While speak­ing in favour of ar­ti­fi­cial in­tel­li­gence, Gu­n­ish Jain cited the ex­am­ple of a pes­ti­cide com­pany that has in­stalled ar­ti­fi­cial in­tel­li­gence to de­tect the area that needs to be treated with pes­ti­cide. He ex­plained that by sim­ply in­stalling the tech­nol­ogy on top of the noz­zles that dis­perse pes­ti­cides, the firm has man­aged to save money, time and re­sources.

There was a dis­cus­sion on how im­prove­ment in dex­ter­ity in the ro­botic seg­ment can also bring qual­i­ta­tive change as is would cut down repet­i­tive job work and open new doors for man­u­fac­tur­ers. Thus, the con­cept can be a great in­flu­ence to the busi­ness as it makes the ma­chines run faster and er­ror free.

An­other in­ter­est­ing pre­sen­ta­tion was on Bangladesh as an emerg­ing mar­ket, which was ex­tremely eye open­ing for the ex­porters in In­dia as it clearly showed how, where and why In­dia is lag­ging be­hind in the global mar­ket.

Dr Khon­daker Go­lam Moazzem from Bangladesh, dur­ing his pre­sen­ta­tion said, “This the first time I am in­ter­act­ing with a busi­ness clus­ter out­side Bangladesh and I have clearly ob­served the dif­fer­ence be­tween the two coun­tries. I am quite im­pressed with the way the pro­gramme is de­signed and also at­ti­tude of play­ers in ac­cept­ing new tech­nol­ogy here in In­dia, which is not the same in Bangladesh.”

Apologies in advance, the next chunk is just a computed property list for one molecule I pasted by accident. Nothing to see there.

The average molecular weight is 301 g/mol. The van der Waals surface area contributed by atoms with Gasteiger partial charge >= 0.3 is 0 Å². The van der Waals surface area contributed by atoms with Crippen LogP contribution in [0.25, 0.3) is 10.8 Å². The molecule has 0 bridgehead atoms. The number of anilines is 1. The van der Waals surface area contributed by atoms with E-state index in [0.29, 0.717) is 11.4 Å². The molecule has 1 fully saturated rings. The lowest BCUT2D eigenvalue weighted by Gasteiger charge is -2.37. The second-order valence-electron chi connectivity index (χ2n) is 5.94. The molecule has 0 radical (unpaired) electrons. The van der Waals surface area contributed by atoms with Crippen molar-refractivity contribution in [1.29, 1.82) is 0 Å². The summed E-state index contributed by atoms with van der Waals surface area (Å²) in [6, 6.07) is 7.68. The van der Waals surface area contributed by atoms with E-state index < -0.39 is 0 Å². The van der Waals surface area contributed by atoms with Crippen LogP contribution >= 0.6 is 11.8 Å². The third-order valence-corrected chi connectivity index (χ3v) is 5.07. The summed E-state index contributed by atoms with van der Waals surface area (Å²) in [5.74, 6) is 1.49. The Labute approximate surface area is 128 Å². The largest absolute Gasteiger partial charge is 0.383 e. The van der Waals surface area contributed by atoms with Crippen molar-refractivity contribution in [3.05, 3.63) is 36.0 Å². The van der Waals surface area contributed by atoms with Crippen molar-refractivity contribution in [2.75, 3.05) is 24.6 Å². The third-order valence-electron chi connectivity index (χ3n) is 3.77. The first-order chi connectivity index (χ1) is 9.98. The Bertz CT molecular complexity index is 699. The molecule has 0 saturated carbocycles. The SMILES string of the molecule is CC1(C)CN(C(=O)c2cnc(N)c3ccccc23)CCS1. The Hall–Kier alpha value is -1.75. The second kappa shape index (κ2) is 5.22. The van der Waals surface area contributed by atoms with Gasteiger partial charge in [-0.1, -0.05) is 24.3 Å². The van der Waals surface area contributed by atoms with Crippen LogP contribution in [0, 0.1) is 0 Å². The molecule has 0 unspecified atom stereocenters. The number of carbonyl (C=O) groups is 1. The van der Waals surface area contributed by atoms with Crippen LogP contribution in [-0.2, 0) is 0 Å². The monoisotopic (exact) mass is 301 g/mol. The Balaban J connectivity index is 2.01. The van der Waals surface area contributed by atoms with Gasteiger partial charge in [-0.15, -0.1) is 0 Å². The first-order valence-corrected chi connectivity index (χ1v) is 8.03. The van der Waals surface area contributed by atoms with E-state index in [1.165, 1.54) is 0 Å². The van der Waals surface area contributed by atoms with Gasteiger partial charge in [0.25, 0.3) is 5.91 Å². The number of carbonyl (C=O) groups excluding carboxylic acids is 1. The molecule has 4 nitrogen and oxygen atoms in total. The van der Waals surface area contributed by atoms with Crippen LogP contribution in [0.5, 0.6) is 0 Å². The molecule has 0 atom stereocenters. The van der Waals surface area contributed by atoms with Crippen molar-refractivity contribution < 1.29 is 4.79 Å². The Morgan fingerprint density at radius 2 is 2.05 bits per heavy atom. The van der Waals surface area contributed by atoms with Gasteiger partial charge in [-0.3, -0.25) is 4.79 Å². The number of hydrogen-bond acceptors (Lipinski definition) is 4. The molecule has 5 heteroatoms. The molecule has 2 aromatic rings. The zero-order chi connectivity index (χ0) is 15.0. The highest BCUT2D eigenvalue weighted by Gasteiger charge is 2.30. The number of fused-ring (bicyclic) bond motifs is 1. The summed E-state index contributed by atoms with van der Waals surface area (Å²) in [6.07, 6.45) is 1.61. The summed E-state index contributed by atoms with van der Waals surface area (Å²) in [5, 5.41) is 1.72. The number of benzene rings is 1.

He high­lighted that Bangladesh en­joys free duty ex­ports to the EU, which In­dia doesn’t. Also, Bangladesh has an ad­van­tage in bulk man­u­fac­tur­ing as labour wages are low. He how­ever, added that In­dia leads them in ac­cess to raw ma­te­rial like cot­ton yarn and fab­ric pro­duc­tion which is not avail­able in Bangladesh.

“Bangladesh Gov­ern­ment has yearly plans for the tex­tile

in­dus­try, which is good and bad at the same time. Good be­cause it has bet­ter scope in terms of im­pli­ca­tion; bad be­cause it is short term and the poli­cies go through changes ev­ery year,” said Dr Khon­daker

His pre­sen­ta­tion drew sharp breath from the au­di­ence on the an­nounce­ment by his gov­ern­ment set­ting an ex­port tar­get of $37.5 bil­lion for the fi­nan­cial year 2017-18, with ready-made gar­ments earn­ing $30.16 bil­lion.

The Work­shop on ‘Cost Man­age­ment’, a ses­sion by Surinder Jain, was more in­ter­ac­tive where the speaker chal­lenged all the par­tic­i­pants with dif­fer­ent math­e­mat­i­cal prob­lems and asked them for so­lu­tions. The ses­sion con­cluded on a light note when the speaker re­vealed that how small cuts offs on can bring big sav­ings and ef­fi­ciency.